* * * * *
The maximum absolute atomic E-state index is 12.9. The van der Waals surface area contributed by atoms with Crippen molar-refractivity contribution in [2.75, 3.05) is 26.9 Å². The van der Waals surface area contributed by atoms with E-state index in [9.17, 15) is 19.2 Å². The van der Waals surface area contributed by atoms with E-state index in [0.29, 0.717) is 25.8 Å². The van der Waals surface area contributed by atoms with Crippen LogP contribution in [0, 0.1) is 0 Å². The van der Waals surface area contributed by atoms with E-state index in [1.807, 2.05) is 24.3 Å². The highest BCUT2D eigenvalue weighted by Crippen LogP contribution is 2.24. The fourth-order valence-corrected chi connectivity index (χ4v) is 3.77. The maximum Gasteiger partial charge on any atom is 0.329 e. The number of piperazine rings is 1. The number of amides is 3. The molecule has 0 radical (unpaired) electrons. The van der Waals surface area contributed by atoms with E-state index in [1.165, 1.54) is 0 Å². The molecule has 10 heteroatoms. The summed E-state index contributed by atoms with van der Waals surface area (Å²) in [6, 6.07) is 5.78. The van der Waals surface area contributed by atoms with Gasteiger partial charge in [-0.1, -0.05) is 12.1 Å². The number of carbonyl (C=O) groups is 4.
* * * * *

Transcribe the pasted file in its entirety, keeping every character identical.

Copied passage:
The maximum absolute atomic E-state index is 12.9. The van der Waals surface area contributed by atoms with Crippen molar-refractivity contribution in [2.75, 3.05) is 26.9 Å². The van der Waals surface area contributed by atoms with E-state index in [9.17, 15) is 19.2 Å². The van der Waals surface area contributed by atoms with E-state index in [0.29, 0.717) is 25.8 Å². The van der Waals surface area contributed by atoms with Crippen LogP contribution in [0, 0.1) is 0 Å². The van der Waals surface area contributed by atoms with E-state index in [1.807, 2.05) is 24.3 Å². The highest BCUT2D eigenvalue weighted by Crippen LogP contribution is 2.24. The fourth-order valence-corrected chi connectivity index (χ4v) is 3.77. The maximum Gasteiger partial charge on any atom is 0.329 e. The number of piperazine rings is 1. The number of amides is 3. The molecule has 0 radical (unpaired) electrons. The van der Waals surface area contributed by atoms with E-state index in [1.165, 1.54) is 0 Å². The molecule has 10 heteroatoms. The summed E-state index contributed by atoms with van der Waals surface area (Å²) in [6, 6.07) is 5.78. The van der Waals surface area contributed by atoms with Gasteiger partial charge in [-0.1, -0.05) is 12.1 Å². The number of carbonyl (C=O) groups is 4.